Collected Leonard J Arrington Mormon History Lectures
Publication Year: 2004
Published by: Utah State University Press
Special Collections and Archives, Utah State University Libraries, houses the personal and historical collection of Leonard J. Arrington, a renowned scholar of the American West. As part of Arrington’s gift to the university, he requested that the university’s historical collection become the focus for an annual lecture on an aspect of Mormon history. Utah State agreed to the request ...
1. 7 November 1995 Faith and Intellect as Partners in Mormon History
Throughout its history the Church of Jesus Christ of Latter-day Saints, through its leaders and apologists, has declared that faith and intellect have a mutually supportive relationship.1 Faith opens the way to knowledge, and knowledge, in turn, often reaches up to reverence. Spiritual understanding comes with faith and is supported by intellect. Church ...
2. 22 October 1996 Making Space for the Mormons
The organizers of this event are to be commended for initiating a lecture series named for Leonard Arrington, and I truly hope I can do justice to the occasion. I am tempted to devote the time to Leonard himself, for though his immense talents are widely appreciated, we always feel they are not appreciated enough. ...
3. 6 November 1997 “My Idea Is to Go Right Through Right Side Up with Care” The Exodus as Reformation
So remarked Brigham Young at the Platte River on the eve of the Mormon exodus on 15 April 1847. The wagon trains and the celebrations of this sesquicentennial remembrance year are now over, themselves a part of the history they so diligently tried to recreate. Now, in this season of afterglow and reflection, I intend to take us back yet one more time to look at the ...
4. 1 December 1998 The Theater in Mormon Life and Culture
It is a great honor to be invited to deliver, in 1998, the fourth annual Leonard J. Arrington Mormon History Lecture. I have known Professor Arrington for more than forty years and I have always admired his scholarship, have frequently sought his advice, and have always treasured his friendship. For me, he is the senior ranking Western historian alive ...
5. 7 October 1999 Mormon Domestic Life in the 1870s Pandemonium or Arcadia? [Contains Image Plates]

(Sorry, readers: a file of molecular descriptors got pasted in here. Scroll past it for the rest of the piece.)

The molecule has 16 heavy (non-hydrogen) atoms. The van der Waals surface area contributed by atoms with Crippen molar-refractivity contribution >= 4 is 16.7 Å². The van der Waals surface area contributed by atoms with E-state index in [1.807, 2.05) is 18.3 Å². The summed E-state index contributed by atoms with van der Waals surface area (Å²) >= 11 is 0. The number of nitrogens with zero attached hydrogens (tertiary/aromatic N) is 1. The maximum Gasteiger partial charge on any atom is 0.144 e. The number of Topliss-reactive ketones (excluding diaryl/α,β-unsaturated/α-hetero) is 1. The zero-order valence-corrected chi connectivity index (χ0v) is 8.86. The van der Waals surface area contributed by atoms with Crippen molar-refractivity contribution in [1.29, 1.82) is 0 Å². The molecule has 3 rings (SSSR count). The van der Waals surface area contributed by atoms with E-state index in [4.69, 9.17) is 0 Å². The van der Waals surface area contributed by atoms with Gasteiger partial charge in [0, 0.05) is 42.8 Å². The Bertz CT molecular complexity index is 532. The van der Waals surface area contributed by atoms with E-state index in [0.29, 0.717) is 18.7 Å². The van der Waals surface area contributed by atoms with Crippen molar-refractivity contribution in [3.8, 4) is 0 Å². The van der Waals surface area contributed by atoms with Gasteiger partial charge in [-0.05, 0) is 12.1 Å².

I am greatly honored to be delivering this lecture in honor of Leonard J. Arrington, a person who has so deeply influenced me as well as a generation of others. Leonard was present for the first four of these lectures. He is no longer with us. I have been pleased to inspect his new portrait, however, and to see that it projects the authentic Arrington persona. Those coming ...
6. 25 October 2000 The Importance of the Temple in Understanding the Latter-day Saint Nauvoo Experience Then and Now
Between the years 1830 and 1844, more than thirty books were written detailing the history of the Church of Jesus Christ of Latter-day Saints1 and attempting to explain this new religious movement founded by the New York farm boy Joseph Smith. Some, it appears, wrote about what they knew and had experienced, as most of these histories were authored ...
7. 11 October 2001 Signifying Sainthood, 1830–2001
Arriving in Logan more than four decades ago, I looked around and thought what I was seeing was a typical western town. Let me explain. As everyone who listens for more than a few minutes discovers, I reveal my region of rearing by the way I talk. But an accent only discloses so much. More precisely, I grew up in the small-town South, not an elegant place ...
8. 11 October 2002 Encountering Mormon Country John Wesley Powell, John Muir, and the Nature of Utah
So Samuel Bowles, a newspaperman from green and wooded Massachusetts, described the Great Basin in 1865. He spoke for the many travelers who, like him, were repelled by the Basin’s apparent infertility and bleakness. But not all who came were so unmoved. The piney mountain passes, the spectacular canyon lands, the sparse but sheltering ...
9. 23 October 2003 Rachel’s Death How Memory Challenges History
There is the past. Then there are people’s recollections of the past, the stories they tell themselves and pass on to their children. Scholars call these stories, whether preserved in families or celebrated in public events, “memory.” Memory is not history. History is a documented account of the past. It asks memory, “Where did you get that?” and “How do ...
10. 4 November 2004 “I Didn’t Want to Leave the House, but He Compelled Me To” A Personal Examination of a Mormon Family
It is most appropriate that we gather this evening in this restored historical building. We also gather under the banner of the annual Leonard J. Arrington Lecture on Mormon History and the O.C. Tanner Symposium on Religious Studies. Leonard Arrington and Obert Tanner exemplified through their own research, writing, and intellectual and personal ...
About the Authors
Publication Year: 2004
OCLC Number: 607638834
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